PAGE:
All surgical procedures, regardless of their purpose, carry risk to some degree, and breast reconstruction is no exception. Even though most women do not encounter serious problems from surgery, complications can occur, including the following:
- Infection. Any opening in the skin presents an opportunity for infection to sneak in. Precautionary measures—maintaining sterile operating environments and cleansing the skin with antibacterial wash before incisions are made—are effective. If you are diabetic, obese or you’ve previously had radiation therapy to the breast or you’re currently taking chemotherapy, you’re more susceptible to infection. Infection is particularly worrisome if you have tissue expanders or breast implants, which can be contaminated by bacteria in the bloodstream or infection in the body. Depending on the degree of infection, antibiotics are usually prescribed; debriding (removing unhealthy tissue) may be necessary if large portions of tissue are involved.
- Seroma. Sometimes clear fluid from blood vessels accumulates in the tissue, despite the use of surgical drains and compression garments. Small pockets of fluid are usually resorbed into the body. Larger seromas may need to be drained with a needle and subjected to several more days with a surgical drain. Treatment is important, because seromas that harden can become infected and require antibiotics or require another trip to the operating room to repair the problem.
- Bleeding. Most women don’t experience bleeding after their reconstructive surgery, but sometimes a hematoma (a pocket of blood) forms when a blood vessel leaks into the surrounding tissue. As a precaution, for a period before and after your reconstruction, you should stop taking any vitamins, herbs and medications that thin the blood—your plastic surgeon will discuss this with you before your surgery. Like seromas, many hematomas are resorbed by the body. Hematomas need to be monitored closely; any that are persistent may require additional surgery to reopen the incision and drain the collection of blood.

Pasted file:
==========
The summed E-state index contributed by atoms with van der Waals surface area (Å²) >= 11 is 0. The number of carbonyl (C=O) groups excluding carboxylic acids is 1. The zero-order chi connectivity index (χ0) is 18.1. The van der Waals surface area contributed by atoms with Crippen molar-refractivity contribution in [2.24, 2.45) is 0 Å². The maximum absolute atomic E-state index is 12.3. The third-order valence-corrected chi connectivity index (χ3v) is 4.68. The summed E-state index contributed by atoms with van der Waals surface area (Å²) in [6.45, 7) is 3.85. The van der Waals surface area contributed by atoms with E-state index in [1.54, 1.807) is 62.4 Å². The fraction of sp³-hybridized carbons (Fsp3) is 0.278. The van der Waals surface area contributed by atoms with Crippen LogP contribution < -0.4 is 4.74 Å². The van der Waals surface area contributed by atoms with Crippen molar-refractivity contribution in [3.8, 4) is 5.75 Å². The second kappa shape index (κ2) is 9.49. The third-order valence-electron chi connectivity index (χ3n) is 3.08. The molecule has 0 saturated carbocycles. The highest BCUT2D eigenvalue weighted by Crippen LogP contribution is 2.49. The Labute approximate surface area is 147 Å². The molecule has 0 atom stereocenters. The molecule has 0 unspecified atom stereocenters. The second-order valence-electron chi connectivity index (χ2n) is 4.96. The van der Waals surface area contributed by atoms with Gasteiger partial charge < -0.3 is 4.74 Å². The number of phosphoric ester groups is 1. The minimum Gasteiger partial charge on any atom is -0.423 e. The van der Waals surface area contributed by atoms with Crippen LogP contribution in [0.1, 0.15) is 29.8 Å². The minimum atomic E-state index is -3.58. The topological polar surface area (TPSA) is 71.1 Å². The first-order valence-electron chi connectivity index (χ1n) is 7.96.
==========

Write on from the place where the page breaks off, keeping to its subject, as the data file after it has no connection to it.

- Stubborn wounds. Some people, especially older patients and those who are obese, experience delayed wound healing after surgery. Other factors can also influence how quickly a wound heals. Patients who develop infections, are diabetic or who have other chronic health problems tend to heal more slowly and should be monitored carefully during and after surgery.
- Necrosis. Tissue that doesn’t receive enough blood dies from lack of oxygen. This necrosis can occur in the breast skin, which tends to be fragile after mastectomy, or in a flap of fat, skin and/or muscle that is used to reconstruct the new breast. If an area of necrosis is large or doesn’t shrink without further attention, it may need to be surgically removed. If an entire flap dies, it must be removed (rebuilding the breast then involves a different type of flap or breast implants). This rarely happens, but it is more likely to occur in patients who smoke, have circulatory problems, or who have had radiation to the breast (radiation compromise blood flow).